Williams said he tried the drugs only out of motivation to play again. He realizes that if people do not believe him there is nothing he can say to change their minds. He feared teams would not consider him for managerial jobs because of the incident, and he does not want his past steroid use to distract the Nationals.
He regrets it. He is embarrassed by it. He lives with it. He knows he will be referred to as the first manager — the highest-ranking on-field baseball official — to have admitted performance-enhancing drug use. He hopes, in time, he will be viewed as the man who led Washington to a championship.
“It’s documented that I’m in the Mitchell report,” Williams said. “It was 10, 12 years ago. It was certainly not my finest hour in baseball. I realize that, and everybody else realizes that. But I hope that in 10, 12 years, I’ll be just known as a good manager, and that will be something that’s in the past. I’m going to work hard every day to try to accomplish that goal.”
Neither of them wanted to be there. Erika, a news anchor and show host, had just finished a day’s worth of television, caked in makeup and cranky. Williams hated parties like this one, when you had to stand around and mingle with corporate sponsors. When Erika first spotted him, he was holding a glass of water and staring at his feet.
They talked for hours. She thought he was funny and articulate. He thought she was beautiful and smart. Williams left a voice mail the next day letting her know that he wanted to continue their conversation. She thought it was sweet, but she didn’t want to date an athlete.
“But Matt was persistent,” Erika said. “And we ended up finally, after a few months, going on a date. After that, it was over. It just took getting to that table.”
When Williams — with a brief, second failed marriage behind him — invited Erika to meet his kids for the first time, the home struck her as a sanctuary. She admired how he protected them, cared for them. She and Williams were married within a year of their first date, and in the 11 years since, Erika can count their arguments on one hand.
Once Madison was born, in 2004, Williams knew there would be no traveling the world. He had just retired, he was 38, and he knew nothing but baseball. The Diamondbacks hired him for front-office work and broadcasting. Once he started to coach, he knew what he wanted for a career. As a coach, he arrived at the park earlier and stayed later than as a player.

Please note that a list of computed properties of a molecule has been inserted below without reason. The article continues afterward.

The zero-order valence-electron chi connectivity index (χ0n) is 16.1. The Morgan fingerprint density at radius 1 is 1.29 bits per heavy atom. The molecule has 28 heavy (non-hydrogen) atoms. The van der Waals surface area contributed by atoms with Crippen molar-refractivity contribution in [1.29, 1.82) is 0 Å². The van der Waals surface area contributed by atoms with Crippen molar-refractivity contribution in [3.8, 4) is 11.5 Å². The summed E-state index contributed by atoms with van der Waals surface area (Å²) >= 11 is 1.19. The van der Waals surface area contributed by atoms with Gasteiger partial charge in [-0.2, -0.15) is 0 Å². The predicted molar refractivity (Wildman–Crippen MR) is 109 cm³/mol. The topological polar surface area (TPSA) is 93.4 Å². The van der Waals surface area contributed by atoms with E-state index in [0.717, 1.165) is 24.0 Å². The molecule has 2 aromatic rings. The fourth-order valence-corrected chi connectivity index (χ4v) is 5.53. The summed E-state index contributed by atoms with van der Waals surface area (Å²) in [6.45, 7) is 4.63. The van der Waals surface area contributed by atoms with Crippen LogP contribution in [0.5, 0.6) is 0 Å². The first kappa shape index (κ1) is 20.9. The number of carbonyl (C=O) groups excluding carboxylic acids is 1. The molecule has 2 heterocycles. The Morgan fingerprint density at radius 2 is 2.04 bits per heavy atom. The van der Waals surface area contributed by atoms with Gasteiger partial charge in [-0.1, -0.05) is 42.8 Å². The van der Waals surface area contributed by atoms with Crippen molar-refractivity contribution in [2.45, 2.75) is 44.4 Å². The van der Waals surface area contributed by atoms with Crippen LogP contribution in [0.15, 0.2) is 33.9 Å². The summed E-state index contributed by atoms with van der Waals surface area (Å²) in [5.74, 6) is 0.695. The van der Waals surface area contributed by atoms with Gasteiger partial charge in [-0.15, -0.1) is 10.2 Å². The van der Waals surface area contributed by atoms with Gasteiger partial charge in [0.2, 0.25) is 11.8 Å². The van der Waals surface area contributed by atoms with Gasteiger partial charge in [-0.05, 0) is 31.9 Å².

“It’s a grind,” Williams said. “I love the grind part of it. I love doing all that.”
The many phases of his career, Williams believes, prepared him to manage. He can relate to any player. He may never have had the raw ability of Bryce Harper or Stephen Strasburg, but he played with Bonds. Williams can be honest when he tells Danny Espinosa he knows what he’s going through. He has chased records, been sent down, gotten released and nearly walked away.
“I’m genuinely interested in them as people and how they do,” Williams said. “I want Bryce to become a Hall of Famer. I want Stephen to become a Hall of Famer. I want everybody on our team to reach every goal that they want. I can help them along way. Our staff can help them along the way. But I want to be there to experience that with them, too. The not-so-good times where you’ve got to make those decisions is going to be tough. But that’s part of the job, too. I’ll deal with it when I have to. But these guys have got to be our guys. These are our guys.”
Williams also wrestled personal demons and kept playing. The upheaval from his first divorce has never totally ceased. But his grown kids – now 24, 23 and 21 – have found colleges and jobs they like. He’s got a big house with a movie theater in the basement and a snoring puppy in the living room. Erika is busy and happy, and when Madison gets home from school, she rushes through the door and gives him a hug.
“Everything that happens in your life brings you to where you are now,” Erika said. “I think Matt’s been able to see that now.”
What’s next for Williams? He wants to win a World Series. He wants to make Washington home. He has never been to Europe, and he does not know if he will ever go, but Matt Williams doesn’t make those kinds of plans anymore.